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Financial markets news: 2022 midyear review

Looking beyond the headlines

Last updated: April 20, 2023 |

Article published: August 8, 2022

The first half of 2022 has been turbulent. It’s possible that you are unsettled by the market’s decline and the potential for a recession. However, at Edelman Financial Engines, we believe both the U.S. economy and your financial situation may be stronger than the news headlines might have you think.

To provide some perspective, there have been 10 bear markets and eight recessions since 1965 alone, all followed by bull markets and healthy periods of economic growth. Bear markets and economic recessions are natural parts of market and economic cycles.

Our financial planning process incorporates market and economic cycles into its assumptions because it was designed to provide for our clients through their retirement, not just one to two years. We work closely with our clients to help protect their wealth in a variety of economic and market conditions.

We invite you to read our insights below to put today’s markets and economy into greater context. Then, take the questionnaire at the end to see if it’s time to consult with a planner.

The markets

What happened

The first half of 2022 opened with mounting anxiety that a series of anticipated rate hikes by the Federal Reserve could push the economy into recession. The result? Markets went into a tailspin. Bonds posted their sharpest losses in decades, and the S&P 500 entered bear market territory (technically, when an index is 20% below its recent peak).

In June, the markets remained vulnerable to big swings amid uncertainty about whether inflation will worsen and how inflation will impact the Fed’s rate hike trajectory. The S&P 500 ended the first half of 2022 down 20.6%. The Bloomberg U.S. Aggregate Bond Index fell 10.4%.

The markets are forward looking, so the direction of the market will be determined by a positive or negative change in expectations. You may be in the pessimist camp if you focus on the financial headlines.

What the headlines say

Every day, there is news about a range of factors that could trigger another market sell-off: the war in Ukraine, inflation, rising rates and the possibility of recession. You may expect market declines to get worse. You may want to make changes to your portfolio. Both stocks and bonds are down, so maybe you’re exploring alternative investments. Perhaps you want to increase your cash allocation because you think it will protect your wealth from further losses.

Our view

Press pause and consider this: Your financial position may be stronger than you think

If you’re working with a fiduciary financial planner, you and your planner likely engage in a detailed financial planning process to help you achieve your goals. Consider the steps you may have taken to help protect your financial security. If you’re not working with an advisor, contact us today for a no-obligation consultation.

True, the markets are down, but your financial plan may not just focus on investments. Make no mistake – a well-diversified portfolio is an important part of a wealth management plan. But, your plan may go further to connect all aspects of your financial life. Edelman Financial Engines takes a modern, integrated approach to building your wealth.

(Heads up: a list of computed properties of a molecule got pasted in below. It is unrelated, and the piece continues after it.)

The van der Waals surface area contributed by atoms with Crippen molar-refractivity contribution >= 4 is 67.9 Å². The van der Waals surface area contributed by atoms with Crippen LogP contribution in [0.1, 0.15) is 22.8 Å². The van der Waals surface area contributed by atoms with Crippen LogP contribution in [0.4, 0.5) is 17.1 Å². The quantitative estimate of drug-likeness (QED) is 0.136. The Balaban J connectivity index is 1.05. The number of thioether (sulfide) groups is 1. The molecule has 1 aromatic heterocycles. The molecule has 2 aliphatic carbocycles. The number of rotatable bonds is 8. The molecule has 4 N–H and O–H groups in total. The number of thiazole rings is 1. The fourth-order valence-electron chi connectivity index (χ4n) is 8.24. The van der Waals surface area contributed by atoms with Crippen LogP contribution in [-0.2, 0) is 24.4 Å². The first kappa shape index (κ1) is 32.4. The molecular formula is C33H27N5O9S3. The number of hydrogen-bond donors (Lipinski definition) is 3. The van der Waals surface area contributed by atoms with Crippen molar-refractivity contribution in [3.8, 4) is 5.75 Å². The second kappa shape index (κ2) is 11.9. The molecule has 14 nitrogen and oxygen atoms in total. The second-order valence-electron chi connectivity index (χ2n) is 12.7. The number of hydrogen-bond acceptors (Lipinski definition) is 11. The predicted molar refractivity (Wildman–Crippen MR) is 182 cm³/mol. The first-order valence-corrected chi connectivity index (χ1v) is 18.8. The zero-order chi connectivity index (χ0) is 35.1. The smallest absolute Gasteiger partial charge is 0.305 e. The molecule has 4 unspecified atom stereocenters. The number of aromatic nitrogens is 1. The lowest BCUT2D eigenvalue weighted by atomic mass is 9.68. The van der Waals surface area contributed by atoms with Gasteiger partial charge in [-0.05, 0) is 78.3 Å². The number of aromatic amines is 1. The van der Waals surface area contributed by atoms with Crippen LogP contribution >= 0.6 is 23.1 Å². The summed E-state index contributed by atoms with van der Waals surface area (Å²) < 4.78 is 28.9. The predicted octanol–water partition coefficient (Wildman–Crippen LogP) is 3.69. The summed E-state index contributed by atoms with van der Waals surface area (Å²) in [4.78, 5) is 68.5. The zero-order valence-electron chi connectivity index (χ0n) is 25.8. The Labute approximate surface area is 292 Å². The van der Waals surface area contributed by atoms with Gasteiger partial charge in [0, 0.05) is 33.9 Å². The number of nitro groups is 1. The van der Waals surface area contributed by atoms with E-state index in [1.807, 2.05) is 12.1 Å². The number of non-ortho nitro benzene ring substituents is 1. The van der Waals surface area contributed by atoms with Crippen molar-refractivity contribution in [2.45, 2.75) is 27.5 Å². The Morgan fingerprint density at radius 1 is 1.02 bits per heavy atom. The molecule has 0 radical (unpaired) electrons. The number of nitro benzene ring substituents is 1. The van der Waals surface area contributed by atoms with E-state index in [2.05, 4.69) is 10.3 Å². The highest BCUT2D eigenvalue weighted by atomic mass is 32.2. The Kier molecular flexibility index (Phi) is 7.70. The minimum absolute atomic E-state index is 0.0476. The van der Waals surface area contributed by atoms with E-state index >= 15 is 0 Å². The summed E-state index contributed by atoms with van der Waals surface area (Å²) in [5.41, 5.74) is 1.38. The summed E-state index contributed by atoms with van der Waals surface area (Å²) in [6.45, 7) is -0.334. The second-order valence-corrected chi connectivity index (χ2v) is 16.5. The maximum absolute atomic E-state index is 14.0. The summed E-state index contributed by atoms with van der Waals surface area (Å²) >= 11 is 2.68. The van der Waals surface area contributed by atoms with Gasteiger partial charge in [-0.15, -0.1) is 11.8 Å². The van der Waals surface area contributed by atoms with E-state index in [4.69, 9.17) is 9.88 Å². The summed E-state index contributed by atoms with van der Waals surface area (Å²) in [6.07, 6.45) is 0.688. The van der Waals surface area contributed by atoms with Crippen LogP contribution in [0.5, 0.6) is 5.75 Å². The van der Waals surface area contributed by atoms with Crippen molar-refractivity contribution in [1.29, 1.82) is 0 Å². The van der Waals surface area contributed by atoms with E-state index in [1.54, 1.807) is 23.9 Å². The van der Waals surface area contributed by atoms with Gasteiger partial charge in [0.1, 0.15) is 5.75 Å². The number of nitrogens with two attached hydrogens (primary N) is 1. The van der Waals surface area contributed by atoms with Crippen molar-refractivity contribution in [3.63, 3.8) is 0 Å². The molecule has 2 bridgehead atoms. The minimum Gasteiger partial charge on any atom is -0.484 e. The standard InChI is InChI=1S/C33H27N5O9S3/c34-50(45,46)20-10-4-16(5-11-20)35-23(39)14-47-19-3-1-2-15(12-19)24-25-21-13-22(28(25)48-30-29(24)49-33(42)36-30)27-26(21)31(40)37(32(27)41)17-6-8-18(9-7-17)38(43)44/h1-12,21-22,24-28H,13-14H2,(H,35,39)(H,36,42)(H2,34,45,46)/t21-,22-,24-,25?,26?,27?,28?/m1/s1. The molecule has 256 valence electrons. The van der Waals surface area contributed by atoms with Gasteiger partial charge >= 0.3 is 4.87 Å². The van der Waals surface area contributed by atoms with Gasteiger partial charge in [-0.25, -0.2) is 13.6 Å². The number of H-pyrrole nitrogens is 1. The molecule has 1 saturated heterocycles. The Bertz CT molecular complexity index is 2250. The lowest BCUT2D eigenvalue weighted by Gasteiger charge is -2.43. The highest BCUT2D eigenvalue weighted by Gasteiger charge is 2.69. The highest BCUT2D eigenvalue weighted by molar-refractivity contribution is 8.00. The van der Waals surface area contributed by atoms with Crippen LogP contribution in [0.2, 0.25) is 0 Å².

Find ways to derive greater value from all of your assets

These approaches may include tax strategies and different kinds of insurance to protect your loved ones and yourself. You may have an estate plan in place to ensure your family is provided for in the future. There is income from Social Security and perhaps pensions. All of this and more help protect your wealth even when the market declines. A financial planner can work with you to integrate all of these aspects of your wealth.

Portfolio diversification can be particularly important in periods of uncertainty such as ours

At Edelman Financial Engines, we work together to create a portfolio that seeks to provide for you through retirement – even as it may experience volatility in the short term. We diversify your portfolio across as many as 17 asset classes, so your portfolio spreads out investment risk as well as its exposure to upside opportunities. For example, although many asset classes are down so far in 2022, diversified portfolios of many of our clients are capturing the upside of energy stocks, which were among the market’s underperformers in recent years.

In fairness, it can be hard to see the advantages of diversification in the short term because asset correlations can rise for abbreviated periods before resuming their historical relationships. For example, bonds and stocks fell at the same time at the start of 2022 but have since become less correlated. We believe a well-diversified portfolio of bonds and stocks should help achieve returns that can exceed inflation over the long run.

The difficulty of market timing and the value of diversification

Performance among asset classes, whether stocks or bonds, can vary widely from year to year, especially during bear markets and their recoveries. If a portfolio is diversified across a range of asset classes, it may create the opportunity to capture attractive, though unpredictable, asset class returns.

chart depiction of stocks and bonds from 1980-82

chart depiction of stocks and bonds from 1989-91

chart depiction of stocks and bonds from 2017-19

Think again about moving into cash

It’s next to impossible to time the markets and to know which asset classes or individual securities will be the best performers from year to year (see visual above). It’s only logical, then, that you can’t predict market tops or bottoms either. That’s why, we believe moving part or all of your portfolio into cash as a way to avoid further portfolio losses has its own risks.

  • You likely won’t be able to time when to reinvest to fully capture large recovery rallies, rallies that your portfolio would need to make up lost ground.
  • Some of the biggest one-day rallies have occurred when expectations have changed during bear markets. That’s because markets are forward looking.

If you partly liquidate your portfolio and place that cash in a money market account, then you will have locked in those market drawdowns without the potential to benefit fully from an equity market recovery.